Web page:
Bryan Cranston
plays President Lyndon B. Johnson in All The Way, directed by Emmy Award-winning Jay Roach. The stage-to-tv adaptation is produced for HBO by Amblin Television, Tale Told Productions and Moon Shot Entertainment, with Steven Spielberg, Darryl Frank & Justin Falvey, Robert Schenkkan and Bryan Cranston executive producing.

All the Way is based on Robert Schenkkan’s play of the same name and follows Johnson’s ascension to the presidency following the assassination of President John F. Kennedy. It depicts his efforts to maneuver members of the 88th United States Congress to enact, and civil rights leaders including Martin Luther King, Jr. to support, the Civil Rights Act of 1964.

Anthony Mackie co-stars as Martin Luther King Jr. Also starring are Melissa Leo as Lady Bird Johnson and Bradley Whitford as Hubert Humphrey.

For his portrayal of Lyndon B. Johnson, Bryan Cranston has won a Tony Award in 2014. He has been nominated for an Academy Award for Best Performance by an Actor in a Leading Role in Trumbo (2015) which was also directed by Jay Roach. Cranston is best-known for his roles as “Walter White” on the AMC drama series, Breaking Bad (2008), for which he has won four consecutive Outstanding Lead Actor in a Drama Series Emmy Awards.

According to Variety, Cranston didn’t hesitate when the offer to adapt All the Way came in from HBO because the lesson of the play, about the moral and political courage it took Johnson to push forward on the Civil Rights Act in 1964, was so vital: “We could now reach millions more and tell this important story by way of HBO.”


Ben Affleck
’s Argo follows CIA operative Tony Mendez who is using a phony film project titled “Argo” as disguise for his rescue mission intended to withdraw six U.S. diplomats from Tehran, during the 1979–1981 Iran hostage crisis. “Argo” is named for the Greek mythological ship that Jason and the Argonauts sailed in to retrieve the Golden Fleece.

The film’s story is adapted from Tony Mendez’s book “The Master of Disguise” and Joshuah Bearman’s 2007 Wired article “The Great Escape: How the CIA Used a Fake Sci-Fi Flick to Rescue Americans from Tehran.”

Argo is produced by Ben Affleck, Grant Heslov and George Clooney – it stars Ben Affleck, with Bryan Cranston, Alan Arkin, and John Goodman in supporting roles.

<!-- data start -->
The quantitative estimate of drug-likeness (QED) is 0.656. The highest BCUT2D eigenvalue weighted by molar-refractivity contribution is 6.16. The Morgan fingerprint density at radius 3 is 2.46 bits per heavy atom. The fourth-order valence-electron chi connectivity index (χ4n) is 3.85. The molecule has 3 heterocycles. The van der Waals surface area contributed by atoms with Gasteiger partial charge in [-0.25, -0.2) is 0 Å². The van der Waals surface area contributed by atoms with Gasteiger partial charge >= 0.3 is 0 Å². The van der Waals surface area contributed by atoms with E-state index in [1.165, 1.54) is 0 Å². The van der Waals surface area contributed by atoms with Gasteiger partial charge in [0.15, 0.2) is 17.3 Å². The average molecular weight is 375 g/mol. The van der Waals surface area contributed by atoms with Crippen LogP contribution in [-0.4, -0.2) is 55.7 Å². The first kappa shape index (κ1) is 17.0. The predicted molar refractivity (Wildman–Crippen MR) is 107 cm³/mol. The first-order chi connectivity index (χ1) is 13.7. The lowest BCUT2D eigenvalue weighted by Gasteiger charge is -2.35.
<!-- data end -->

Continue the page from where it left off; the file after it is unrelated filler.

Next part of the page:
None of the scenes in the film are actually shot in Iran (principal photography takes place in Los Angeles, Virginia, Washington DC, and Istanbul). In order to make the movie feel like the 1970s, Ben Affleck shoots it on regular film, cuts the frames in half, and blows those images up 200% to increase their graininess. He also copies camera movements and bustling office scenes from All the President’s Men (1976) for sequences depicting CIA headquarters. In another nod to the 70s, the Warner Bros logo from that era is displayed at the opening of the film.

Upon its release, Argo receives widespread acclaim, with critics praising the acting, Ben Affleck’s direction, Chris Terrio’s screenplay, William Goldenberg’s editing, and Alexandre Desplat’s score.

Stephen Holden of The New York Times writes: “Ben Affleck’s seamless direction catapults him to the forefront of Hollywood filmmakers turning out thoughtful entertainment.”

Argo succeeds at the box office, grossing $232.2 million against a budget of $44.5 million.The film receives seven Academy Awards nominations – winning three, for Best Picture, Best Adapted Screenplay, and Best Film Editing. Asked about his Best Director Academy Award snub, Ben Affleck jokes that he didn’t feel particularly aggrieved as he didn’t get nominated for Best Actor either.

According to Tony Mendez, Studio Six — the bogus Hollywood production office he helped create at the core of the CIA plan — proves so convincing that even weeks after the rescue is complete and the office has folded, 26 scripts are delivered to its address, including one from Steven Spielberg.